Monday, August 6, 2012


Andrea le Scorier lies atop her scaffolding beneath the arch of the northwest chancel's ceiling, her bare arm crusted to the elbow with paint. She is unmasked, an unthinkable prospect outside the walls of Resplendent Orchid, and dressed only in plain black robes. Above her a painting is taking shape, a fresco depicting the Three Gods and their Lesser Emanations, the thousandfold avatars of their desires and dreams. Monkey, the burning ape with his fiery coat and clever eyes. The Eel Queen, sleek, beautiful and almost human but for her gills and the hint of teeth behind her smile. Last the Hollow God, the glass-bottle man. He's the most challenging, his subtle shades and empty angles.


She nearly drops her brush, but manages merely to slop paint all over her already-stained sleeve. Twisting her sore neck and rolling onto her side she squints down at the floor where her twin brother, the Daimyo Claude de Scorier, stands. She wets her lips, nervous. “What is it, Claude?”

“Come down. We have business to discuss.”

Andrea scrambles to the scaffold's edge and swings her legs out over the void, fumbling for the ladder. She leaves her brush, her paints, and with her own good arm makes the laborious descent to the chancel's bamboo floor. The chancel echoes, its tall, narrow windows throwing spears of light over the seasoned wood. Claude stands at the center of one, haloed from behind like a fleshly statue of the Machi Living Sun. “What is it?” Andrea says again. The look in Claude's mismatched eyes, one green, the other blue, unnerves her. Something is wrong.

He sucks his teeth, his little nervous tic. “The Red Turbans have disbanded. The Raptor massacred the rebel army and took Stephane de Pare captive last night at Iron Wind Field.”

Andrea smiles. “He's won, then.”

“This is a dangerous time for us.” Claude takes her hand and squeezes it.

“Our uncle is a hero, the savior of the Empire.” She frees her hand, tucks a few loose hairs back behind her ear and kisses her brother on the cheek. “You never know when to be happy.”

Claude snorts. He pulls away. “He has the loyalty of the army and the love of the commons. The Shogun is thirty, childless, and prickly. The Senate decays a little more each day and the Cabals hate each other so much there's no room in their heart for another grudge. To be a hero is to be feared.”

“Hush, brother,” Andrea says. “You are too dour.” She smiles to take the sting from her remonstrance and kisses him again, on the lips this time. He returns the kiss. His hands undo the sash at her robe's waist with less difficult than she has undoing it herself, and then his fingers are in her and she is biting his lip hard enough to make him grunt with pain.

After, while Claude lies sleeping on the dusty canvas, Andrea climbs her scaffolding to paint. The Hollow God comes quickly now, escaping her brush in a rush of blues and whites, greys in narrow little strokes. He is a man, a vessel, a temple to himself. Since childhood he has been her confidante more than any other of the quarrelsome pantheon. She gives him no definite features, just the suggestion of a transparent face. He sits hunched and brooding behind the others and in his eyes is something Andrea had not meant to put there, a look of hollow longing tempered with regret.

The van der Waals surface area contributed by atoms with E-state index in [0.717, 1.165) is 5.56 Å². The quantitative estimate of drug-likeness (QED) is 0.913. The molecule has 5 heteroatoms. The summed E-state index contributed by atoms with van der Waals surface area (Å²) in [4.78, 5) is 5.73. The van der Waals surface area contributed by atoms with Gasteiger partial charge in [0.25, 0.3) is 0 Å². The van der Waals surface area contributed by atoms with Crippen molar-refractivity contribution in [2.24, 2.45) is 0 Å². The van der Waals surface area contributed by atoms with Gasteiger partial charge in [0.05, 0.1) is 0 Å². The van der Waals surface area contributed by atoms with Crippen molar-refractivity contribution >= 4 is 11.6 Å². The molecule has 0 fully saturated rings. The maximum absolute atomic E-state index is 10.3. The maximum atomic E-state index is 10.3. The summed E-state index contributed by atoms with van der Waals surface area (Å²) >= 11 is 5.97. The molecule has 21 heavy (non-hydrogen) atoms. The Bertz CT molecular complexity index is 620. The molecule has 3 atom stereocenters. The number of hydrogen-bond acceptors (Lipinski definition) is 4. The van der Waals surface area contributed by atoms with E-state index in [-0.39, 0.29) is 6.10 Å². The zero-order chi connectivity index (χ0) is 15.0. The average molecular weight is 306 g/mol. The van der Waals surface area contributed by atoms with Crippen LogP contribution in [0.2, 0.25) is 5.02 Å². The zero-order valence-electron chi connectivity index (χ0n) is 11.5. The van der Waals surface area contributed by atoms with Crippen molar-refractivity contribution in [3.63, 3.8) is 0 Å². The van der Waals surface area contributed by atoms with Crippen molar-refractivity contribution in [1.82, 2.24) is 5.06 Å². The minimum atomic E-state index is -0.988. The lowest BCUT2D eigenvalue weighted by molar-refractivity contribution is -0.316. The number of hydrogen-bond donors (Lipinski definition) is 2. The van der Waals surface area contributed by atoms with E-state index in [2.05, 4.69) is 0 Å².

It is hours before she finishes, and when she climbs down from her scaffolding her back is sore, her arm stiff with overuse. The stump of the other, that useless knob of flesh and bone protruding from her left shoulder, aches fiercely. She thinks sometimes that knotted up within it is every failed idea, every messy brushstroke and misplaced accent. Outside the windows it is dark and the cicadas have begun to sing. The servants are well-practiced at ignoring the Daimyo's business, but even they will begin looking for him if she does not rouse him soon. She kneels beside him on the canvas and smooths his fine black hair back from his brow with her paint-spattered hand. “Wake up, Claude.”

He grunts, stretches, and slumps forward with his elbows on his knees. He looks sullen as he always does after they share in one another.

“No sulking, dearest,” Andrea cautions. “You're ugly when you pout.”

Claude snorts, but he gets to his feet and smooths his robes. “Ugly, am I?” He kisses her stained hands, her neck, her ears. “No, no.” His lips brush the fine hairs on the back of her neck. “You think I'm beautiful.” His hand slides inside her robe to squeeze her breast.

She laughs and pushes him away with her shoulder. “Not now,” she says, teasing with her eyes as she reties her sash. “Daimyo de Roquefort's stewards will be here in half an hour.”

Claude's expression darkens. “I'd sooner have them in the moat than here to dine with us.”

“You know this has to happen.” Andrea feels it too, the wrenching in her gut at the idea of sharing him, her brother, her other half. Claude, though, lacks her restraint. She must be strong for him. “Mother is dying and Resplendent Orchid needs...needs an heir.”

Tears threaten at the corners of his dark brown eyes. “No. I'll sire no sons but yours.”

Andrea shakes her head, blinking back her own tears. The ache of the children she'll never give him gnaws at her like a disease. “You know the Shogun would only have them drowned.” She kisses him chastely on the cheek and departs the shrine. In her apartments her dead slaves prepare her for the evening reception of the Daimyo's stewards. Their cold grey hands lave her skin with scented oils, braid her hair into an artful knot held up with skewers of ashwood and steel, dress her first in thick linen and then in silk patterned with embroidered cherry trees. At two and thirty she is past marrying age, consigned by her missing arm to spinsterhood. If not for her brother, no man would ever deign to touch her, to love her, not when her deformity might carry on to any children she bore.